No Filter: Social Media in Public-sector Hiring

Siobhan Quigg


This essay analyzes how SM is used in hiring processes through a review of research in the private sector and the relevant policy in the public sector. This analysis presents three key findings: 1) there is a lack of policy related to SM screening in the public sector, 2) there is a lack of research on the use of SM in public sector hiring processes, and 3) there are potential areas of conflict between public sector values and the use of SM in hiring processes. Based on these findings, this essay advocates for further research and the development of a federal SM screening policy.

Full Text:



Bohnert, D., and Ross, H. R. (2010). The influence of social networking web sites on the evaluation of job candidates. Cyberpsychology, Behavior and Social Networking, 13: 341-347.

CareerBuilder (April 28, 2016). Number of Employers Using Social Media to Screen Candidates Has Increased 500 Percent over the Last Decade. Retrieved from

CareerBuilder (June 26, 2014). Number of Employers Passing on Applicants Due to Social Media Posts Continues to Rise, According to New CareerBuilder Survey. Retrieved from

CBC News (Jan. 19, 2018). Don’t Check Facebook before hiring, says privacy commissioner. Retrieved from

CBSDFW (Nov. 2, 2016). How Social Media Can Cost Someone Their Job. Retrieved from

Clark, L. and Roberts, S. (2010) Employer’s Use of Social Networking Site: A Socially Irresponsible Practice. Journal of Business Ethics 95: 507-525. DOI 10.1007/s10551-010-0436-y

Comstock, C. (Jan, 24, 2011). Morgan Stanley Uses the “CiscoFatty” to teach its new hires how NOT to use Twitter and Facebook. Business Insider. Retrieved June 23, 2018

De Forest Molina, A. (2009) “Values in Public Administration and the Role of Organizational Culture” in International Journal of Organization Theory and Behavior, 12(2), 266-279. Retrieved from https://search-proquest- 0406.

Government of Canada (2015). Best practices for unsupervised testing. Retrieved from

Government of Canada (2015). Structured reference check. Retrieved from

Government of Canada (2018). Public service staffing. Retrieved from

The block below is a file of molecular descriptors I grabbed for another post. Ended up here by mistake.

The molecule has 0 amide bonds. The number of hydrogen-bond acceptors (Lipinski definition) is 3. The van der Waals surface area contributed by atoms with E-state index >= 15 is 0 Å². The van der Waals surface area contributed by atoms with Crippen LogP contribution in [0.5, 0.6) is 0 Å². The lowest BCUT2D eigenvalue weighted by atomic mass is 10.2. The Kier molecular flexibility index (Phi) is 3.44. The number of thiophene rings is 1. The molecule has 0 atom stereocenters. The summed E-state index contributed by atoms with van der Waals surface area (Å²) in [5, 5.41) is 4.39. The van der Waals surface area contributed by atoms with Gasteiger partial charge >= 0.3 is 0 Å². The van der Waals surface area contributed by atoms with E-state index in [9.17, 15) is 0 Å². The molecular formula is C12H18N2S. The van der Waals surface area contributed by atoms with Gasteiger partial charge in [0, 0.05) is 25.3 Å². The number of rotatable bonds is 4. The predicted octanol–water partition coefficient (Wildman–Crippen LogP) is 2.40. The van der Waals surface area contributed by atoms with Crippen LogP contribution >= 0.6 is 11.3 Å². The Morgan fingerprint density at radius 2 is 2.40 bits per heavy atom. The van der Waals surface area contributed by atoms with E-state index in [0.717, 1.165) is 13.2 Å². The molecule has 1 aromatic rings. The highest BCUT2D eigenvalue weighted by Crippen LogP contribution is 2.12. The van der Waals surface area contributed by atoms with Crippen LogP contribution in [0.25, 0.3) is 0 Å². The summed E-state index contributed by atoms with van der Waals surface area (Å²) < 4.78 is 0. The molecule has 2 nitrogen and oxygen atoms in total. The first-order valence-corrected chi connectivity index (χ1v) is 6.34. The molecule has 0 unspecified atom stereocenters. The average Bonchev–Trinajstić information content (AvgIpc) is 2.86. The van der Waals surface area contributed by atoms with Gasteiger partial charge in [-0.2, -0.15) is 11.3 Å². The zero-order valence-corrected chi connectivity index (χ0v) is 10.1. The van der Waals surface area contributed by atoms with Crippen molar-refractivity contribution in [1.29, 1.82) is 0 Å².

Gruzd, A., Jacobson, J., Mai, P., and Dubois, E. (2018). The State of Social Media in Canada 2017. Version 1.0 Ryerson University Social Media Lab. DOI: 10.5683/SP/AL8Z6R

Hampel, E. (2014). A bad hire can cost $50,000 – or more. Business Vancouver. Retrieved from

Jobvite (Feb. 17, 2015). Watch What you Post on Social Media. Retrieved from

Jobvite (2016). The Annual Social Recruiting Survey. Retrieved from

Kaplan, A. and Haenlein, M. (2010). Users of the world, unite! The challenges and opportunities of Social Media. Business Horizons 53: 59-68. doi:10.1016/j.bushor.2009.09.003.

Kernaghan, K. (2011). Getting engaged: Public-service merit and motivation revisited. Canadian Public Administration, 54(1): 1-21.

Landers, R. and Schmidt, G. (2016) Social Media in Employee Selection and Recruitment: Theory, Practice, and Current Challenges. Springer. Retrieved from

Lindequist, E. (2006) “A Critical Moment: Capturing and conveying the evolution of the Canadian Public Service.” Canada School of Public Service. Retrieved from

Messersmith, M. (Nov. 2016). Why Social Media Screening is So Important. Signet: Pre-employment Screening. Retrieved June 23, 2018 from

Nisbett, R. E., & Wilson, T. D. (1977). The halo effect: Evidence for unconscious alteration of judgments. Journal of Personality and Social Psychology, 35(4), 250-256.

Peters, G. and Pierre, J. (1998). Governance without government? Rethinking Public Administration. Journal of Public Administration Research and Theory 8(2): 223-243.

Popkin. H. (March, 27, 2009) Get the skinny on Twitter’s “Cisco Fatty.” NBC News. Retrieved June 23, 2018 from

Public Service Commission of Canada (March 2011). Merit and non-partisanship under the Public Service Employment Act (2003). Retrieved from

Public Service Employment Act, Statues of Canada (2003, c.22). Retrieved from

Roulin, N. and Levashina, J. (2016) Impression Management and Social Media Profiles (pp. 223-248). Landers, R. and Schmidt, G. (eds) Social Media in Employee Selection and Recruitment: Theory, Practice, and Current Challenges. Springer. Retrieved from

Ruggs, E., Walker, S., Blanchard, A., and Gur, S. (2016) Online Exclusion: Biases That may Arise when Using Social Media in Talent (pp. 289-306). Landers, R. and Schmidt, G. (eds) Social Media in Employee Selection and Recruitment: Theory, Practice, and Current Challenges. Springer. Retrieved from

Salm, L. (June 15, 2017). 70% of employers are snooping candidates’ social media profiles. CareerBuilder. Retrieved from

Simons, T. (1995). Interviewing job applicants: How to get beyond first impressions. Cornell Hotel and Restaurant Administration Quarterly, 36(6), 21-27. Retrieved from Cornell University, School of Hospitality Administration site:

Suen, Hung-Yue (2018). How passive job candidates respond to social networking screening. Computers in Human Behaviour 85(2018): 396-404. Retrieved from

Treasury Board Secretariat of Canada (2011). Values and Ethics Code for the Public Sector. Retrieved from



  • There are currently no refbacks.